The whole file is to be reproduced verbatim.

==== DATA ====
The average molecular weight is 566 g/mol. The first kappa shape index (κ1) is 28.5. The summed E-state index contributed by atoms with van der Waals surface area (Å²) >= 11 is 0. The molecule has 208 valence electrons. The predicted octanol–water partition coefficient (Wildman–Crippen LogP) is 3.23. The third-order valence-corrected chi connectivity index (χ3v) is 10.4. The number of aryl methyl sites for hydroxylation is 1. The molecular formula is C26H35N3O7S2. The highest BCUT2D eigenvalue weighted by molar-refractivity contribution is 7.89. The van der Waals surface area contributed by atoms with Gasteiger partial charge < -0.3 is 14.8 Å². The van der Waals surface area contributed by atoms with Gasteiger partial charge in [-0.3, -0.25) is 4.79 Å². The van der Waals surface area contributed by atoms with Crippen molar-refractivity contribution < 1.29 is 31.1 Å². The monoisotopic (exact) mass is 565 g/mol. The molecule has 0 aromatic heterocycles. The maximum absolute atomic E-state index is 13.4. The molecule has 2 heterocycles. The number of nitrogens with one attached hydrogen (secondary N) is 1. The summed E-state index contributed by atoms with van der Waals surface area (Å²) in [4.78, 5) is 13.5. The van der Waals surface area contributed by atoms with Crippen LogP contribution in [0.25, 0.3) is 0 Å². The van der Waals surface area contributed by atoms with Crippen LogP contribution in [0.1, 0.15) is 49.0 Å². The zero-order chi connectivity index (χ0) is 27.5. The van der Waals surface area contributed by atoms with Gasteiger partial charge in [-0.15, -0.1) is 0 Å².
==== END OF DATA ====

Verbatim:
The average molecular weight is 566 g/mol. The first kappa shape index (κ1) is 28.5. The summed E-state index contributed by atoms with van der Waals surface area (Å²) >= 11 is 0. The molecule has 208 valence electrons. The predicted octanol–water partition coefficient (Wildman–Crippen LogP) is 3.23. The third-order valence-corrected chi connectivity index (χ3v) is 10.4. The number of aryl methyl sites for hydroxylation is 1. The molecular formula is C26H35N3O7S2. The highest BCUT2D eigenvalue weighted by molar-refractivity contribution is 7.89. The van der Waals surface area contributed by atoms with Gasteiger partial charge < -0.3 is 14.8 Å². The van der Waals surface area contributed by atoms with Gasteiger partial charge in [-0.3, -0.25) is 4.79 Å². The van der Waals surface area contributed by atoms with Crippen molar-refractivity contribution < 1.29 is 31.1 Å². The monoisotopic (exact) mass is 565 g/mol. The molecule has 0 aromatic heterocycles. The maximum absolute atomic E-state index is 13.4. The molecule has 2 heterocycles. The number of nitrogens with one attached hydrogen (secondary N) is 1. The summed E-state index contributed by atoms with van der Waals surface area (Å²) in [4.78, 5) is 13.5. The van der Waals surface area contributed by atoms with Crippen LogP contribution in [0.25, 0.3) is 0 Å². The van der Waals surface area contributed by atoms with Crippen LogP contribution in [0.1, 0.15) is 49.0 Å². The zero-order chi connectivity index (χ0) is 27.5. The van der Waals surface area contributed by atoms with Gasteiger partial charge in [-0.15, -0.1) is 0 Å².